Van Aert debuts logo-free jersey at first cyclo-cross World Cup

Cyclo-Cross World champion Wout Van Aert will debut his new logo-free rainbow jersey Sunday at the first UCI World Cup in Waterloo, Wisconsin, after terminating his contract with his Veranda's Willems-Crelan team last week.

Van Aert was seen Saturday during a trial ride on the Waterloo course wearing a plain white rainbow-striped jersey free of any logos but prominently featuring large black letters of his initials "WVA" on the chest, according to a report and photos posted on Van Aert, who was riding a Stevens bike, was also wearing plain black shorts with rainbow-stripe trim on the cuffs and his initials on the back.

The sponsor-free jersey is the latest development in a long-running saga that began with the proposed merger between Veranda’s Willems-Crelan and the Pro Continental team Aqua Blue Sport. Hours after it was announced that the two had merged, it was denied by the Belgian team and Aqua Blue eventually folded in dramatic circumstances.

A merger was then completed between Veranda’s Willems-Crelan and Dutch team Roompot-Nederlandse Loterij. The move was supposed to be the best of both worlds for the teams, with each set to lose a sponsor at the end of this season. However, Van Aert had voiced his displeasure at the constant announcements, complaining that he and the other riders were not being kept afloat of the developments.

Van Aert's coach Niels Albert left the team for personal reasons, and Van Aaerts relationship with team manager Nick Nuyens continued to deteriorate until Van Aert "unilaterally terminated" his contract with the team on September 18.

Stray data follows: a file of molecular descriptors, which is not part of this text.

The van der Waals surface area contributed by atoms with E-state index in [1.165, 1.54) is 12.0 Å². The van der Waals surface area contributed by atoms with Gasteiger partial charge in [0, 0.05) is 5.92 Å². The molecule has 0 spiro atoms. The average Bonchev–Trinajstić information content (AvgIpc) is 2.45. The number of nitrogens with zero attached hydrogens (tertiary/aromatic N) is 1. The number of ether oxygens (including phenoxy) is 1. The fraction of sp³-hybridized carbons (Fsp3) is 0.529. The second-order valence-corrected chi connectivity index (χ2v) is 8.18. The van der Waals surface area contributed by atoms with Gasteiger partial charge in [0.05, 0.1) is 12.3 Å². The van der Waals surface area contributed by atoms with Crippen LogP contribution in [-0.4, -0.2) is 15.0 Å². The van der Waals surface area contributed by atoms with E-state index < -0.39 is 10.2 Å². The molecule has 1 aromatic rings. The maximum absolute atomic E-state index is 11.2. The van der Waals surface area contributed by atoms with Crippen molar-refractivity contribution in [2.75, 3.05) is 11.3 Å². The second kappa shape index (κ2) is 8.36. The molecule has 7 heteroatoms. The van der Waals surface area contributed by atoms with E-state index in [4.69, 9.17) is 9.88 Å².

The next day Van Aert lawyer Walter Van Steenbrugge told Sporza that Van Aert was ready to ride the cyclo-cross season as "an independent rider, as a kind of lonesome cowboy," reiterating that the talented young Belgian is refusing to pay any form of get-out clause or penalty after terminating his contract.

Veranda's Willems-Crelan has since filed a lawsuit against Van Aert for breach of contract.

In a lengthy Instagram post, Van Aert said his ability to race in Sunday's World Cup opener was the result of a lot of work from a lot of people.

"Normally I’m not a fan of long instagram posts but today I think it’s worth it," Van Aert wrote. "It’s been a hectic week with a lot of stress and a lot of doubts for me. I arrived in the USA on Tuesday without certainty of racing this weekend. Thousand messages and phone calls later I am race ready. We even managed to get my new bikes exactly the same like I was used to! It feels so great and unbelievable at the same time to realize this project in only 4 days."

Van Aert thanked a long list of people and sponsors who helped make it possible to race on Sunday, including his manager and the UCI for expediting a revised license.

"Last but not least I want to thank everyone that sended a message or supported me in any possible way," Van Aert wrote. "Never before the support of my fans felt so warm and merciful then last week. See you all tomorrow!"

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